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TOP 10 MOST FUEL-EFFICIENT CARS ON SALE IN SOUTH AFRICA

A careful look at how the cost of fuel has risen over the years, ending with the high price of fuel today, may well motivate you to buy one of these ten most fuel-efficient cars available in South Africa in 2017.

(1) NISSAN LEAF (0 L/100 KM)

This all-electric car was introduced into South Africa in 2013, but sales have not exactly been great. Perhaps this is due to the going price of R500 550, which may be a bit too much for most motorists. The source of power is a 24-kWh, lithium-ion battery connected to an 80-kW electric motor. The travel range of the Leaf is a maximum of 190 km, after which the car battery can be recharged from a normal power source, or for a quick-charge at various garages across South Africa. The car makes efficient use of its energy by reducing friction through improved aerodynamics. There is also a regenerative braking system, and the E-powertrain operates at greater efficiency. Through the use of a heat pump, the new heating system has become 70% more efficient. The battery charge time has been halved compared to that of the previous model.

(2) BMW i3 (0 L/100 KM)

Owing to its overall high quality design, the BMW i3 won the 2016 ‘Design of the Year’ award as well as the ‘Game Changer of the Year’ award. Motorists can either buy the all-electric model for R606 800, or the ‘range extender’ model for R683 600, which has a range of 300 km, because of a small-capacity petrol engine which is in combination with the electric motor. The BMW i3 is the world’s best-selling all-electric car. The car is powered by a lithium-ion battery with a capacity of 33 kWh, and is stored under the car’s floor. The electric motor has a power output of 125 kW, enabling the car to complete the 0-100 km/h in 7.3 seconds, with a maximum speed of 150 km/h. BMW’s Dynamic Stability Control allows for great handling of the car, whilst Dynamic Traction Control provides optimal control of the vehicle at higher speeds and cornering.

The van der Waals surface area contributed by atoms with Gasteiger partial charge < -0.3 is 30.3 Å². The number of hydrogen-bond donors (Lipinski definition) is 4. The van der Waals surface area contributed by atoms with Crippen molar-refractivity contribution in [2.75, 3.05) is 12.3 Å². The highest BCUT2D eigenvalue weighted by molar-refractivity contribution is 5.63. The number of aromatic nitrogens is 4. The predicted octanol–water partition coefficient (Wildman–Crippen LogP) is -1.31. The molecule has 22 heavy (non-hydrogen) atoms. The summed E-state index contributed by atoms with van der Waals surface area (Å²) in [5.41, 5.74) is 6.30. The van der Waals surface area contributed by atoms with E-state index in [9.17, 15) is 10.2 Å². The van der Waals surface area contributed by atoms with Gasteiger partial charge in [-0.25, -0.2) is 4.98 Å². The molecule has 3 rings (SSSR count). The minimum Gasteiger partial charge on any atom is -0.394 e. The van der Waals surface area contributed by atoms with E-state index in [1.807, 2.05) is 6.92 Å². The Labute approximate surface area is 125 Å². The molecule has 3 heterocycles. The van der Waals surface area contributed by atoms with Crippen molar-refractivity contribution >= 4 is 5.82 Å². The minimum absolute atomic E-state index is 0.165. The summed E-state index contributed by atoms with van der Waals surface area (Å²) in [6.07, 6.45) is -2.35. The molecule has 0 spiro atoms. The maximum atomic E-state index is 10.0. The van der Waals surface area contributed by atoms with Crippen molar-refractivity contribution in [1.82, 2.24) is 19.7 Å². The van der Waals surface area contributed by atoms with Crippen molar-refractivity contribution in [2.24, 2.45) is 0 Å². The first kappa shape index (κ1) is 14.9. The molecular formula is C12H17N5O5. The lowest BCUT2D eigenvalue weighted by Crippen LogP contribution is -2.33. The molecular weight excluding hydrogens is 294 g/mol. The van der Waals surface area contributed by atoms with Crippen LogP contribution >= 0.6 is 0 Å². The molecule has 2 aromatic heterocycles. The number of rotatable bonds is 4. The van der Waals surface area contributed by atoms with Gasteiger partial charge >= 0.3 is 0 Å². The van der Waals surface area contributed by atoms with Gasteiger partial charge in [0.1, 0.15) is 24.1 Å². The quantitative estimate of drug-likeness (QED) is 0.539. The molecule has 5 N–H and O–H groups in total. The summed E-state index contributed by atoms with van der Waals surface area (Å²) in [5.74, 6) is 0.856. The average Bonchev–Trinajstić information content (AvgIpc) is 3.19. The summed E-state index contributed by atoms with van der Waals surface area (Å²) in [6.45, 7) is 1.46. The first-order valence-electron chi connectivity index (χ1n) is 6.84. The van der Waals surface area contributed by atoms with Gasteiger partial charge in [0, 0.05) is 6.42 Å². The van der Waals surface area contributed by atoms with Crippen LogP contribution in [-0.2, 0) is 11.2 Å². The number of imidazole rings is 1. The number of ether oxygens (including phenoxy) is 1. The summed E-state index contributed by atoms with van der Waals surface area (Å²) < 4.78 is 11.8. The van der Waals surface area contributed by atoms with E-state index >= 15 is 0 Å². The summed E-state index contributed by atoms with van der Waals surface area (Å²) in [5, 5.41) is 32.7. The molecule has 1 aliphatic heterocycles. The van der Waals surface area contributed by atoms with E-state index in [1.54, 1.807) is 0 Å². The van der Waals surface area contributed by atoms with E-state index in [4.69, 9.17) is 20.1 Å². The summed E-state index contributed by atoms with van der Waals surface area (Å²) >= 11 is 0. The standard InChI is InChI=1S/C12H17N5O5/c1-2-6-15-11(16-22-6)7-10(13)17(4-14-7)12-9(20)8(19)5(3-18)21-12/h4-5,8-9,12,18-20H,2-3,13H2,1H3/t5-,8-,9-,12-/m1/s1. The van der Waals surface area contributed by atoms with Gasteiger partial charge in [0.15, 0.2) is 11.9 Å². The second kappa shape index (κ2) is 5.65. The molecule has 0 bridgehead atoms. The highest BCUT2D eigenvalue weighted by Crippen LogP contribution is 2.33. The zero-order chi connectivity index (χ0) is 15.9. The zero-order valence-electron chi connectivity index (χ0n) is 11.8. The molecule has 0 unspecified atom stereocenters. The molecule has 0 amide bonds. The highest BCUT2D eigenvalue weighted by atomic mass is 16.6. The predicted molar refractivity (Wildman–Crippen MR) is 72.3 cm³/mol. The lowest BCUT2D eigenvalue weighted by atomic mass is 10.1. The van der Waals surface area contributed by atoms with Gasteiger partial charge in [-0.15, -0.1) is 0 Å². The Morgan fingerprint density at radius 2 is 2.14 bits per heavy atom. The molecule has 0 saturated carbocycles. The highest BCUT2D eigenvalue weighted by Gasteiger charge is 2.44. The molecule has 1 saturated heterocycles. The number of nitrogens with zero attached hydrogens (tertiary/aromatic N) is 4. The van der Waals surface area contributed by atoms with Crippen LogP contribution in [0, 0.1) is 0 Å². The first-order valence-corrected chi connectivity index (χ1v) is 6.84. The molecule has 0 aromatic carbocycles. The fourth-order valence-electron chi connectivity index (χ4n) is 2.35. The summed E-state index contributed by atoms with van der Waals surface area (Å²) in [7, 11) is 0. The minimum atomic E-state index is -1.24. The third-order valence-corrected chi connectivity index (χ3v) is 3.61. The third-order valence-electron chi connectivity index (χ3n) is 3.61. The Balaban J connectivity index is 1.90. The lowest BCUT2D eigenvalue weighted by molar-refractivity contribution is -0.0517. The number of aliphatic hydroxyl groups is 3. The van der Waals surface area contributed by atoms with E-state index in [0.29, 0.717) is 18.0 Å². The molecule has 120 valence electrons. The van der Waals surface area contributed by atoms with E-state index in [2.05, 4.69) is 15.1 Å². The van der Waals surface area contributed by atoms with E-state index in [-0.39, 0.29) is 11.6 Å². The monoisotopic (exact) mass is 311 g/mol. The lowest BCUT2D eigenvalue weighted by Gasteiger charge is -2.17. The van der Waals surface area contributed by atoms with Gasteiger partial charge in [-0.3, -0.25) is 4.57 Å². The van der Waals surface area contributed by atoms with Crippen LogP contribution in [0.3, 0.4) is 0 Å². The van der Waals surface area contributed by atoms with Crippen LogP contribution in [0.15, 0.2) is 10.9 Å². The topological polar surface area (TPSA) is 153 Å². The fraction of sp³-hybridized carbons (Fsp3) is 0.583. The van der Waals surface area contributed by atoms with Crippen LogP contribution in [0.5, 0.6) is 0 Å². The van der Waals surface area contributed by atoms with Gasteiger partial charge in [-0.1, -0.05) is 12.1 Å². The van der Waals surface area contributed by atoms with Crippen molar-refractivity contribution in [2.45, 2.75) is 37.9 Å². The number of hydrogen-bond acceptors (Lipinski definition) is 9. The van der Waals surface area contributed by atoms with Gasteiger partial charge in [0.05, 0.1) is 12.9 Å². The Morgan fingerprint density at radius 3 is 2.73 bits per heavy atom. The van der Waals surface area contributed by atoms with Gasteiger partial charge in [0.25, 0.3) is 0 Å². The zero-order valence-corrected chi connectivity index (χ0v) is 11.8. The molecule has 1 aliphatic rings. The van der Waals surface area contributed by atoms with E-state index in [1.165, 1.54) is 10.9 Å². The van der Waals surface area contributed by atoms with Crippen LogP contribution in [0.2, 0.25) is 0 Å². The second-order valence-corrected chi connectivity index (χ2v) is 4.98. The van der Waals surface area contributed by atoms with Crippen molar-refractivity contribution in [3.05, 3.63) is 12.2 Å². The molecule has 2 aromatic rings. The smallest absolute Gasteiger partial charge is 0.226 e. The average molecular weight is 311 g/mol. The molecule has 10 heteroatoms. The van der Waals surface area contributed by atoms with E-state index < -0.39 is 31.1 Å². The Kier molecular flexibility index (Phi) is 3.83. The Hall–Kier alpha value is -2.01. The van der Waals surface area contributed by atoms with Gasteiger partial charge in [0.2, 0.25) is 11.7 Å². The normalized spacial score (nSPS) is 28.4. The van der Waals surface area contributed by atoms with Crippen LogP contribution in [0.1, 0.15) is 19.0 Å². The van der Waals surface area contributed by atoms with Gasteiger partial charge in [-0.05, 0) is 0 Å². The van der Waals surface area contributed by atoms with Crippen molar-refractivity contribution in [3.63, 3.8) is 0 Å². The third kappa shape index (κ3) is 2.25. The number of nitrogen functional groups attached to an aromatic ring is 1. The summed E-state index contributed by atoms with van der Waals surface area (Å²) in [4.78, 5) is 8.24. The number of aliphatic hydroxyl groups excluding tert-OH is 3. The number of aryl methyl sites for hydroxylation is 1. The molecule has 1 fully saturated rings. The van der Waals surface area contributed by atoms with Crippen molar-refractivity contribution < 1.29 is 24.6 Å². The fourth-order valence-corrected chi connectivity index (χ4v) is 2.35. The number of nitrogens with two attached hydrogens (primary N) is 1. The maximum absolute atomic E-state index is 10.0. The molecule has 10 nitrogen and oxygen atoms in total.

(3) BMW 330e eDrive (1.9 L/100 KM)

The BMW 330e is a hybrid car, which uses an electric motor and battery that can be charged from a usual wall socket, or a 2-litre turbo-petrol engine. The car is able to go electric for 40 km, after which the petrol engine takes over. The two sources of power can deliver a combined 185 kW of power. The BMW 330e will cost R767 400.

The advantage of using an electric motor is that it supplies instant torque and acceleration. It takes 6.1 seconds to achieve the 0-100 km/h, and reaches a maximum speed of 227 km/h. Fuel consumption is a staggering 2.11 litres/100 km. The lithium-ion battery, with a capacity of 7.6 kWh, is positioned underneath the boot. In the Comfort driving mode, the electric motor is managed to provide economical and comfortable driving.

(4) BMW i8 (2.1 L/100 KM)

The 1485-kg BMW i8 hybrid sports car provides 266 kW power from its electric motor and 3-cylinder, 1.5-litre, turbo petrol engine. The Cooper petrol engine is able to produce, on its own, a staggering 172 kW. Its strong point is an astonishing fuel consumption of 2.1 litres/100 km. It is able to do the 0-100 km/h in just 4.4 seconds, and can reach an electronically-controlled limit of 250 km/h. But, all this comes at a price – namely, R2 015 300.

(5) VOLVO XC90 T8 Twin Engine (2.1 L/100 KM)